Last reviewed 22 October 2012

Following the introduction of the Equality Act 2010, Tony Powell highlights guidance and advice for schools to prevent instances of discrimination.

The Equality Act 2010

The Equality Act 2010 replaced and unified all existing equality legislation, which means that those schools which met the requirements of earlier legislation will be compliant with the new Act.

An important principle for schools to note, though, is that the Act deals with the way in which schools treat their pupils and prospective pupils. The relationship between one pupil and another is not within the scope of the Act. This means it does not bear directly on issues such as racist or homophobic bullying by pupils.

A school is not transgressing the Act if bullying of pupils with protected characteristics takes place. However, if a school treats bullying which relates to a protected ground less seriously than other forms of bullying, eg by dismissing complaints of homophobic bullying or failing to protect a transgender pupil against bullying by classmates, then it may be guilty of unlawful discrimination.

The PSED in schools

The Act also introduced a single public sector equality duty (PSED) that applies to public bodies, including maintained schools and academies, and which extends to all protected characteristics: race, disability, sex, age, religion or belief, sexual orientation, pregnancy and maternity, and gender reassignment. This combined equality duty came into effect in April 2011. In carrying out their functions, public bodies are required to have due regard to the need to:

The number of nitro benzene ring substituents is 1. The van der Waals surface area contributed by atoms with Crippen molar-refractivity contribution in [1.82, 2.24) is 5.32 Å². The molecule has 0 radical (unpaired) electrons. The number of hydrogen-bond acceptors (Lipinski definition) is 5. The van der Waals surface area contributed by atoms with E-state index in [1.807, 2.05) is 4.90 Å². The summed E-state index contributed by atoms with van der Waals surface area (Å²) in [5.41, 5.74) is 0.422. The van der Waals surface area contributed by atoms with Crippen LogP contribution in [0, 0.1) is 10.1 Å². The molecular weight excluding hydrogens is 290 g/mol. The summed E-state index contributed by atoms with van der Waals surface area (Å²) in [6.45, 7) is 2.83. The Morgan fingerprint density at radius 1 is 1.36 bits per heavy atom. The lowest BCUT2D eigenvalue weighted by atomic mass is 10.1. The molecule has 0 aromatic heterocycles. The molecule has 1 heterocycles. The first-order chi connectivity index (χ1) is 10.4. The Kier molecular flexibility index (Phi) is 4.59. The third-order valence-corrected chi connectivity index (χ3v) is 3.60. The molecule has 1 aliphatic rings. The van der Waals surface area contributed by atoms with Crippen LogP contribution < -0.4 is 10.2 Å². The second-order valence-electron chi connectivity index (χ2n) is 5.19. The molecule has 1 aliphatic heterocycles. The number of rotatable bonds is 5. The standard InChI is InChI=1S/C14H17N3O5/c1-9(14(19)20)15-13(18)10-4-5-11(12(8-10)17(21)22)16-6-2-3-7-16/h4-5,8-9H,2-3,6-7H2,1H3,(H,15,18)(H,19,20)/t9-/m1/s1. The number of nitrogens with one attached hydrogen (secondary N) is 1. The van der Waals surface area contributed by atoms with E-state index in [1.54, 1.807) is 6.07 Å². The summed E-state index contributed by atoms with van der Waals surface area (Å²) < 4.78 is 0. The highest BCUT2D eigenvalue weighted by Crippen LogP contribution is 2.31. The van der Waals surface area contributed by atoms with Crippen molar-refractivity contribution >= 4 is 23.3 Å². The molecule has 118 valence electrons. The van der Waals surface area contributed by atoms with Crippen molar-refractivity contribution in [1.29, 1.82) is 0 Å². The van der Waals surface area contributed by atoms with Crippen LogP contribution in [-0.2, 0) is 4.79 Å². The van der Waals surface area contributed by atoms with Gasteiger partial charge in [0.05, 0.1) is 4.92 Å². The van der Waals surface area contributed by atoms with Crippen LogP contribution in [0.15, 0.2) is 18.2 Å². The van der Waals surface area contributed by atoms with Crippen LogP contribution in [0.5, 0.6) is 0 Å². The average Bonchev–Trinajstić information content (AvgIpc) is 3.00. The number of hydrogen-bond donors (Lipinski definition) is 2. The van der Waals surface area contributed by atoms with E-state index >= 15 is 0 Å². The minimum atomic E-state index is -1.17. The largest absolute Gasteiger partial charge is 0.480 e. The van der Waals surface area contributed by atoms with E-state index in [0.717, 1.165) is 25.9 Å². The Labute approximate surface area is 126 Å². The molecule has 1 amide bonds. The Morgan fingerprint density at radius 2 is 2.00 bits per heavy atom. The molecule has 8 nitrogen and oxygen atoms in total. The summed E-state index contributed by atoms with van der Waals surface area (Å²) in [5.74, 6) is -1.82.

• eliminate discrimination and other conduct that is prohibited by the Act

  • advance equality of opportunity between people who share a protected characteristic and people who do not share it

  • foster good relations across all characteristics, between people who share a protected characteristic and people who do not share it.

What having “due regard” means in practice has been defined in case law and means giving relevant and proportionate consideration to the duty.

Schools also have two specific duties. These are to:

  • publish information which shows compliance with the PSED

  • publish at least one equality objective.

Positive discrimination